The highly anticipated Alice in Wonderland, the latest Tim Burton production based on the children's classic, delivers the magnitude of spectacle one would expect from a director who has cultivated a reputation for quirky retellings of well-known stories. In a startling departure from the book, however, unexpectedly dark themes ripple under bright, otherworldly colors and special effects in this re-imagining of the story - this romp through the looking glass seems like it's aimed more at adults than kids. But featuring a cast led by the eccentric Johnny Depp as the Mad Hatter and backed with beautiful computer-generated imagery, Alice in Wonderland is still an enjoyably unique yet gloomy film.Though the movie gets its name and premise from Lewis Carroll's books Alice's Adventures in Wonderland and sequel Through the Looking Glass, here it follows a much older, teenage Alice (Amelia's Mia Wasikowska). After her father's death and a surprise marriage proposal, the 19-year-old revisits the Underland of her childhood. In the course of her adventures, Alice re-encounters the Mad Hatter (Public Enemies' Johnny Depp), the White Queen (Valentine's Day's Anne Hathaway), the Red Queen (Harry Potter and the Half-Blood Prince's Helena Bonham Carter), the Cheshire Cat (House of Boys' Stephen Fry), twins Tweedledee and Tweedledum (both played by Astro Boy's Matt Lucas), the White Rabbit (New Moon's Michael Sheen), the Blue Caterpillar (Harry Potter and the Half-Blood Prince's Alan Rickman) and many other fanciful forest creatures.
Like the previews suggest, Valentine's Day aims to be the American version of 2003's Love Actually. And like the British romantic comedy, Valentine's Day focuses on multiple, if maudlin, storylines and amasses a sizable all-star cast. While its British counterpart used Christmas as a romantic backdrop, however, Valentine's Day focuses on the magic of Feb. 14, and the result is a wonderfully charming film.The movie centers around the chaos at a Los Angeles flower shop on Valentine's Day, its busiest day of the year. Assisted by his funny sidekick Alphonso (Beverly Hills Chihuahua's George Lopez), flower shop owner Reed Bennet (Personal Effects' Ashton Kutcher) is smitten with the holiday, having just asked his girlfriend Morley (The Love Guru's Jessica Alba) to marry him. While love-drunk Reed flits around the shop, basking in thoughts of wedding bells, he fills Valentine's Day flower orders for others attempting to capitalize on the holiday.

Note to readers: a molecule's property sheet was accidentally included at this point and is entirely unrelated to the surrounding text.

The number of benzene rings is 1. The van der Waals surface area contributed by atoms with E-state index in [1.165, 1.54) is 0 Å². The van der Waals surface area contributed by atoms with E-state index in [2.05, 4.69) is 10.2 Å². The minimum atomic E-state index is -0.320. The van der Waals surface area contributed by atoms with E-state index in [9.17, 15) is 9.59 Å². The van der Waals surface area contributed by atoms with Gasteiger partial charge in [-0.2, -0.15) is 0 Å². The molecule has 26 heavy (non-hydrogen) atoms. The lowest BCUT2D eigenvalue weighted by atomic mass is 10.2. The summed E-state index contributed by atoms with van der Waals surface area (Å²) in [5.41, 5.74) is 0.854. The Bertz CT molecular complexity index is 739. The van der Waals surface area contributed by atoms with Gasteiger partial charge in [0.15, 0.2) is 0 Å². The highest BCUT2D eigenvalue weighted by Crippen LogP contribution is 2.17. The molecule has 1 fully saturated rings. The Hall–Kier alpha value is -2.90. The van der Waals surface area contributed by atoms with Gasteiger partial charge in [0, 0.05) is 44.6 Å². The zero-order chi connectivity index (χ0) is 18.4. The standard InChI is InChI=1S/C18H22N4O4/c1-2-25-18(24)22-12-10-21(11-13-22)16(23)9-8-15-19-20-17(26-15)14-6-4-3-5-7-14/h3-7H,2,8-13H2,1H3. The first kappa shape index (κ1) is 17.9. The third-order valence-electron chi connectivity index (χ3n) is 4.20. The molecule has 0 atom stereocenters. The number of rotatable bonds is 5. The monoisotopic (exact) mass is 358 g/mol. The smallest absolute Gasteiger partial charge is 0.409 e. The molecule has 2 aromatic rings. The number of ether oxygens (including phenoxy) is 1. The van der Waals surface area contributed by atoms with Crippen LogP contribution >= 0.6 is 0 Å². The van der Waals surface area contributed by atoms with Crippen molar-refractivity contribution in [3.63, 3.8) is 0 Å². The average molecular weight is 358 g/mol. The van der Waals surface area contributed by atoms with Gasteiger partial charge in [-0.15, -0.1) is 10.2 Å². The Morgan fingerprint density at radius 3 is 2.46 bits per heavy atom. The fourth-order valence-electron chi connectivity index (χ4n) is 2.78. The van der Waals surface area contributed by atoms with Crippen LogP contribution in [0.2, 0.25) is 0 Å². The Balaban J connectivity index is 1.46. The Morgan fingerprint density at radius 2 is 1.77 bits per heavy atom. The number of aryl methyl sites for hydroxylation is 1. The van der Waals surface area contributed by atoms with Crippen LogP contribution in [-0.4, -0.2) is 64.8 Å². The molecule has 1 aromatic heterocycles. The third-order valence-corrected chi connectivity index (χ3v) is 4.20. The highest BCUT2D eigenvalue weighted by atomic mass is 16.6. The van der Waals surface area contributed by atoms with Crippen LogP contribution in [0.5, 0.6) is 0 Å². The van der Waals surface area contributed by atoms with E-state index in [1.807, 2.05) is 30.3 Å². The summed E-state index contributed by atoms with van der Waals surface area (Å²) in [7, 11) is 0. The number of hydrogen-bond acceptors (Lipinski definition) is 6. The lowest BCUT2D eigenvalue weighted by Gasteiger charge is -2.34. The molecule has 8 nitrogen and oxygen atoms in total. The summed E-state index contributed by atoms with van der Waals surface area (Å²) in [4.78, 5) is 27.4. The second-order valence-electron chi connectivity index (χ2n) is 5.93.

Paris may be the city of love, but Rome is the city of romance, the perfect place to find that special someone. And while When in Rome, which ventures into sometimes trite and overly hokey territory, is not a great movie, it is still a fun, playful chick flick about searching for love within the city's beautiful piazzas.Beth (Kristen Bell, "Gossip Girl") is a workaholic curator for the Guggenheim Museum who works under the strict supervision of her critical boss (Tinker Bell and the Lost Treasure's Anjelica Huston). When she attends her sister's (Alexis Dziena, "Entourage") wedding in Rome, Beth plucks four coins out of a nearby fountain, and in doing so, causes the men who threw in the coins to fall in love with her. However, in spite of the spell-induced suitors' attempts to gain her attention, Beth ends up falling in love with her sister's best man, Nick (Transformers: Revenge of the Fallen's Josh Duhamel), who helps her snap out of her hectic lifestyle as well as the fountain's magic spell.
With Leap Year, it's clear that the 1960's legacy of Rock Hudson and Doris Day movies lives on. The plot of Leap Year is simple, the humor is basic and the romance is perfectly clean - no messing around in the bedroom for this couple. And while audiences still enjoy Hudson's and Day's flicks - Pillow Talk was added to the National Film Registry just last month by the Library of Congress - Leap Year lacks the special spark that marked Hudson and Day's movies, and instead exhibits a minimalism that tosses aside both excitement and originality. In Leap Year, Anna (Julie & Julia's Amy Adams) is a sharp young professional living in Boston with Jeremy (Step Brothers' Adam Scott), her boyfriend of four years. When Jeremy gives her diamond earrings instead of a diamond engagement ring, Anna decides to follow him on his business trip to Dublin after her father (Confessions of a Shopaholic's John Lithgow) tells her about an old Irish tradition that allows a woman to propose to a man on Leap Day. Anna's trip to Ireland turns into an adventure full of pitfalls and passion, and after many mishaps, she falls in love with her Irish cab driver, Declan (Watchmen's Matthew Goode).